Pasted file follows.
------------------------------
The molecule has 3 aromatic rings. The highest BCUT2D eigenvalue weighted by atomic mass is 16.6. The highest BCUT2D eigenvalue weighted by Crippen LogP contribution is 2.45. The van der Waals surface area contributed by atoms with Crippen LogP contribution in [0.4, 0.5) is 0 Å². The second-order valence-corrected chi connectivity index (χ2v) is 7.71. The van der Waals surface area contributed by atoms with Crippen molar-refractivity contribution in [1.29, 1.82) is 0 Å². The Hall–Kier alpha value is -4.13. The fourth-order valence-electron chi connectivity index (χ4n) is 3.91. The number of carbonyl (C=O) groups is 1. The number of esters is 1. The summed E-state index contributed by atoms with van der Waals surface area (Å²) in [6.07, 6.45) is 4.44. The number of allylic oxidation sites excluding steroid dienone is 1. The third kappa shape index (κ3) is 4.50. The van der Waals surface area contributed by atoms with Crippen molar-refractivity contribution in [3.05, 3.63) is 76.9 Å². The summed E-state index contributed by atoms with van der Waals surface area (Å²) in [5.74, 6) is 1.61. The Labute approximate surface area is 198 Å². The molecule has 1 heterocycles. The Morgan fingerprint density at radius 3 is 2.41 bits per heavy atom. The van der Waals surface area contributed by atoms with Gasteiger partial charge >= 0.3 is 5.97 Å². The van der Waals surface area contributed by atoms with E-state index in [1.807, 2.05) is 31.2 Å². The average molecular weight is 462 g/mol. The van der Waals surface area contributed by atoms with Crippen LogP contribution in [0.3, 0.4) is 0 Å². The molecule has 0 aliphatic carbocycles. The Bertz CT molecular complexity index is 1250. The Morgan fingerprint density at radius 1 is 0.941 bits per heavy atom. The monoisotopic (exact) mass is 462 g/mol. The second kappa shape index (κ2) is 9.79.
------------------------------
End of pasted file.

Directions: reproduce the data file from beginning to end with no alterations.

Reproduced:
The molecule has 3 aromatic rings. The highest BCUT2D eigenvalue weighted by atomic mass is 16.6. The highest BCUT2D eigenvalue weighted by Crippen LogP contribution is 2.45. The van der Waals surface area contributed by atoms with Crippen LogP contribution in [0.4, 0.5) is 0 Å². The second-order valence-corrected chi connectivity index (χ2v) is 7.71. The van der Waals surface area contributed by atoms with Crippen molar-refractivity contribution in [1.29, 1.82) is 0 Å². The Hall–Kier alpha value is -4.13. The fourth-order valence-electron chi connectivity index (χ4n) is 3.91. The number of carbonyl (C=O) groups is 1. The number of esters is 1. The summed E-state index contributed by atoms with van der Waals surface area (Å²) in [6.07, 6.45) is 4.44. The number of allylic oxidation sites excluding steroid dienone is 1. The third kappa shape index (κ3) is 4.50. The van der Waals surface area contributed by atoms with Crippen molar-refractivity contribution in [3.05, 3.63) is 76.9 Å². The summed E-state index contributed by atoms with van der Waals surface area (Å²) in [5.74, 6) is 1.61. The Labute approximate surface area is 198 Å². The molecule has 1 heterocycles. The Morgan fingerprint density at radius 3 is 2.41 bits per heavy atom. The van der Waals surface area contributed by atoms with Gasteiger partial charge >= 0.3 is 5.97 Å². The van der Waals surface area contributed by atoms with E-state index in [1.807, 2.05) is 31.2 Å². The average molecular weight is 462 g/mol. The van der Waals surface area contributed by atoms with Crippen LogP contribution in [0.3, 0.4) is 0 Å². The molecule has 0 aliphatic carbocycles. The Bertz CT molecular complexity index is 1250. The Morgan fingerprint density at radius 1 is 0.941 bits per heavy atom. The monoisotopic (exact) mass is 462 g/mol. The second kappa shape index (κ2) is 9.79.